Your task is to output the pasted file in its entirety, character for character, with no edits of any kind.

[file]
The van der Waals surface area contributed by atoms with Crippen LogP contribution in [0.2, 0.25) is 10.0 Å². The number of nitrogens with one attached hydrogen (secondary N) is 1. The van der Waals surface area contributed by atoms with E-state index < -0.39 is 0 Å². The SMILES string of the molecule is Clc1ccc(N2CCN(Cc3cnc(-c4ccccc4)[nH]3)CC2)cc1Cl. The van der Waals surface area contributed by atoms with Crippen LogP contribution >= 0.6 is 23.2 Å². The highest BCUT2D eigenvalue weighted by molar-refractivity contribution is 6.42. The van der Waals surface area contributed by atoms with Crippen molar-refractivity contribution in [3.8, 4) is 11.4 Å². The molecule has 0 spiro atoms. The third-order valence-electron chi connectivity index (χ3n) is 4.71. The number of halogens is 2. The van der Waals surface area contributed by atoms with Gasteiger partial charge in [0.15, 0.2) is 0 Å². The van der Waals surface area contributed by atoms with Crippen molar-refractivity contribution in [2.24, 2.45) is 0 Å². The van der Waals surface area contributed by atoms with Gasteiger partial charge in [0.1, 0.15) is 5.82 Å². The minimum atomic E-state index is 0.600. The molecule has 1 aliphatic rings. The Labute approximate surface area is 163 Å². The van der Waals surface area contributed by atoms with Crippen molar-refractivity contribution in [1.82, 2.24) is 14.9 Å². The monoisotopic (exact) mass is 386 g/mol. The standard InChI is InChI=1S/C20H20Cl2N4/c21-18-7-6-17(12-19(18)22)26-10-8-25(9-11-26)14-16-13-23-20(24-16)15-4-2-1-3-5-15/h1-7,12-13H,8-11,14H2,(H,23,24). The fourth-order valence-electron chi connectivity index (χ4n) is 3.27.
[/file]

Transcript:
The van der Waals surface area contributed by atoms with Crippen LogP contribution in [0.2, 0.25) is 10.0 Å². The number of nitrogens with one attached hydrogen (secondary N) is 1. The van der Waals surface area contributed by atoms with E-state index < -0.39 is 0 Å². The SMILES string of the molecule is Clc1ccc(N2CCN(Cc3cnc(-c4ccccc4)[nH]3)CC2)cc1Cl. The van der Waals surface area contributed by atoms with Crippen LogP contribution >= 0.6 is 23.2 Å². The highest BCUT2D eigenvalue weighted by molar-refractivity contribution is 6.42. The van der Waals surface area contributed by atoms with Crippen molar-refractivity contribution in [3.8, 4) is 11.4 Å². The molecule has 0 spiro atoms. The third-order valence-electron chi connectivity index (χ3n) is 4.71. The number of halogens is 2. The van der Waals surface area contributed by atoms with Gasteiger partial charge in [0.15, 0.2) is 0 Å². The van der Waals surface area contributed by atoms with Crippen molar-refractivity contribution in [2.24, 2.45) is 0 Å². The van der Waals surface area contributed by atoms with Gasteiger partial charge in [0.1, 0.15) is 5.82 Å². The minimum atomic E-state index is 0.600. The molecule has 1 aliphatic rings. The Labute approximate surface area is 163 Å². The van der Waals surface area contributed by atoms with Crippen molar-refractivity contribution in [1.82, 2.24) is 14.9 Å². The monoisotopic (exact) mass is 386 g/mol. The standard InChI is InChI=1S/C20H20Cl2N4/c21-18-7-6-17(12-19(18)22)26-10-8-25(9-11-26)14-16-13-23-20(24-16)15-4-2-1-3-5-15/h1-7,12-13H,8-11,14H2,(H,23,24). The fourth-order valence-electron chi connectivity index (χ4n) is 3.27.